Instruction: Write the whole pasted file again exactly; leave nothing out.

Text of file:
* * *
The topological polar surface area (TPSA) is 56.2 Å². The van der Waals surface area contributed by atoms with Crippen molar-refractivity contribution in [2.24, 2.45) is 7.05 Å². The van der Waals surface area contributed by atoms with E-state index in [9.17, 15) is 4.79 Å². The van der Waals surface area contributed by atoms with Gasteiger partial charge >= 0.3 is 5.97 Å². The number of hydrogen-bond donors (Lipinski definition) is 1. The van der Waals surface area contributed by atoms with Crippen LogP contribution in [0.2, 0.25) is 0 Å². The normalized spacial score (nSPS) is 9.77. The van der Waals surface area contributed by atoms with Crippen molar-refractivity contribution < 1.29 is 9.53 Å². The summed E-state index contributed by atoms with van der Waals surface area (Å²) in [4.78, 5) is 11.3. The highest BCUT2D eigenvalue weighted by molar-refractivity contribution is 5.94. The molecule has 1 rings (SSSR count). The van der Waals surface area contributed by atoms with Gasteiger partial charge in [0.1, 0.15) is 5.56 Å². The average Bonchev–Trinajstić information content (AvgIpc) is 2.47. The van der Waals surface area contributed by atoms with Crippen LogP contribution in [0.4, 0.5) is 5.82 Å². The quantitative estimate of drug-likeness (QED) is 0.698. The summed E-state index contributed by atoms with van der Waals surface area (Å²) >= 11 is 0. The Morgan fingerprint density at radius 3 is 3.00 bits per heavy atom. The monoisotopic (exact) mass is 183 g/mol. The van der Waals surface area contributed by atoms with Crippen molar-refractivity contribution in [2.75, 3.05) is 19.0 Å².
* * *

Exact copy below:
The topological polar surface area (TPSA) is 56.2 Å². The van der Waals surface area contributed by atoms with Crippen molar-refractivity contribution in [2.24, 2.45) is 7.05 Å². The van der Waals surface area contributed by atoms with E-state index in [9.17, 15) is 4.79 Å². The van der Waals surface area contributed by atoms with Gasteiger partial charge >= 0.3 is 5.97 Å². The number of hydrogen-bond donors (Lipinski definition) is 1. The van der Waals surface area contributed by atoms with Crippen LogP contribution in [0.2, 0.25) is 0 Å². The normalized spacial score (nSPS) is 9.77. The van der Waals surface area contributed by atoms with Crippen molar-refractivity contribution < 1.29 is 9.53 Å². The summed E-state index contributed by atoms with van der Waals surface area (Å²) in [4.78, 5) is 11.3. The highest BCUT2D eigenvalue weighted by molar-refractivity contribution is 5.94. The molecule has 1 rings (SSSR count). The van der Waals surface area contributed by atoms with Gasteiger partial charge in [0.1, 0.15) is 5.56 Å². The average Bonchev–Trinajstić information content (AvgIpc) is 2.47. The van der Waals surface area contributed by atoms with Crippen LogP contribution in [0.4, 0.5) is 5.82 Å². The quantitative estimate of drug-likeness (QED) is 0.698. The summed E-state index contributed by atoms with van der Waals surface area (Å²) >= 11 is 0. The Morgan fingerprint density at radius 3 is 3.00 bits per heavy atom. The monoisotopic (exact) mass is 183 g/mol. The van der Waals surface area contributed by atoms with Crippen molar-refractivity contribution in [2.75, 3.05) is 19.0 Å².